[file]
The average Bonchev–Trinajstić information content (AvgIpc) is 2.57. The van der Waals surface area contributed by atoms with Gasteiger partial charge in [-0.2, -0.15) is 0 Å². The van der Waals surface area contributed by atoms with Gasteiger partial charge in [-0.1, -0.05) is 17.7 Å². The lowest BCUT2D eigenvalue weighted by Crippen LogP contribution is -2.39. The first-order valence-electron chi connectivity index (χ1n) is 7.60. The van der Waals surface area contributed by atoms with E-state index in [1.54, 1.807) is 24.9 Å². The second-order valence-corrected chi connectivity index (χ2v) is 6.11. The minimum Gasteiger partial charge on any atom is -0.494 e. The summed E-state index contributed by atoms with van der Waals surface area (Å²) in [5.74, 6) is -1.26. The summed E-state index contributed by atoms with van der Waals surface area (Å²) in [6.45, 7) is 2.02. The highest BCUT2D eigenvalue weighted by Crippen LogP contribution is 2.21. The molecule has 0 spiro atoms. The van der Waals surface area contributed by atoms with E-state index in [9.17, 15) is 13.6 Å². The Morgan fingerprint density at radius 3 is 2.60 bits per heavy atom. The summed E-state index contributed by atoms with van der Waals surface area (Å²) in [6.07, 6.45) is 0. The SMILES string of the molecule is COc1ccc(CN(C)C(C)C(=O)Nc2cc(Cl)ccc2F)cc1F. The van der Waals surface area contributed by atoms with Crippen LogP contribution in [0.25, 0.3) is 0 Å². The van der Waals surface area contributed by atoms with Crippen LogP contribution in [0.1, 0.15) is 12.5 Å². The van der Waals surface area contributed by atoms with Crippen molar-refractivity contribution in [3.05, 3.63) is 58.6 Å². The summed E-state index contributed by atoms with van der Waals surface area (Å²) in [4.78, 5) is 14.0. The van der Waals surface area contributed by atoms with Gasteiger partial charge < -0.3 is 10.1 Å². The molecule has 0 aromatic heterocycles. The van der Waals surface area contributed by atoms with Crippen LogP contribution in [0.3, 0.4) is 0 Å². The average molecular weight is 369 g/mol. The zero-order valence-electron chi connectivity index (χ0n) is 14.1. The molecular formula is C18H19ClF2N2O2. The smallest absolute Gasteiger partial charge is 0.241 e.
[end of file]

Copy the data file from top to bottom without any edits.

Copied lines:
The average Bonchev–Trinajstić information content (AvgIpc) is 2.57. The van der Waals surface area contributed by atoms with Gasteiger partial charge in [-0.2, -0.15) is 0 Å². The van der Waals surface area contributed by atoms with Gasteiger partial charge in [-0.1, -0.05) is 17.7 Å². The lowest BCUT2D eigenvalue weighted by Crippen LogP contribution is -2.39. The first-order valence-electron chi connectivity index (χ1n) is 7.60. The van der Waals surface area contributed by atoms with E-state index in [1.54, 1.807) is 24.9 Å². The second-order valence-corrected chi connectivity index (χ2v) is 6.11. The minimum Gasteiger partial charge on any atom is -0.494 e. The summed E-state index contributed by atoms with van der Waals surface area (Å²) in [5.74, 6) is -1.26. The summed E-state index contributed by atoms with van der Waals surface area (Å²) in [6.45, 7) is 2.02. The highest BCUT2D eigenvalue weighted by Crippen LogP contribution is 2.21. The molecule has 0 spiro atoms. The van der Waals surface area contributed by atoms with E-state index in [9.17, 15) is 13.6 Å². The Morgan fingerprint density at radius 3 is 2.60 bits per heavy atom. The summed E-state index contributed by atoms with van der Waals surface area (Å²) in [6.07, 6.45) is 0. The SMILES string of the molecule is COc1ccc(CN(C)C(C)C(=O)Nc2cc(Cl)ccc2F)cc1F. The van der Waals surface area contributed by atoms with Crippen LogP contribution in [0.25, 0.3) is 0 Å². The van der Waals surface area contributed by atoms with Crippen LogP contribution in [0.1, 0.15) is 12.5 Å². The van der Waals surface area contributed by atoms with Crippen molar-refractivity contribution in [3.05, 3.63) is 58.6 Å². The summed E-state index contributed by atoms with van der Waals surface area (Å²) in [4.78, 5) is 14.0. The van der Waals surface area contributed by atoms with Gasteiger partial charge < -0.3 is 10.1 Å². The molecule has 0 aromatic heterocycles. The van der Waals surface area contributed by atoms with Crippen LogP contribution in [0.3, 0.4) is 0 Å². The average molecular weight is 369 g/mol. The zero-order valence-electron chi connectivity index (χ0n) is 14.1. The molecular formula is C18H19ClF2N2O2. The smallest absolute Gasteiger partial charge is 0.241 e.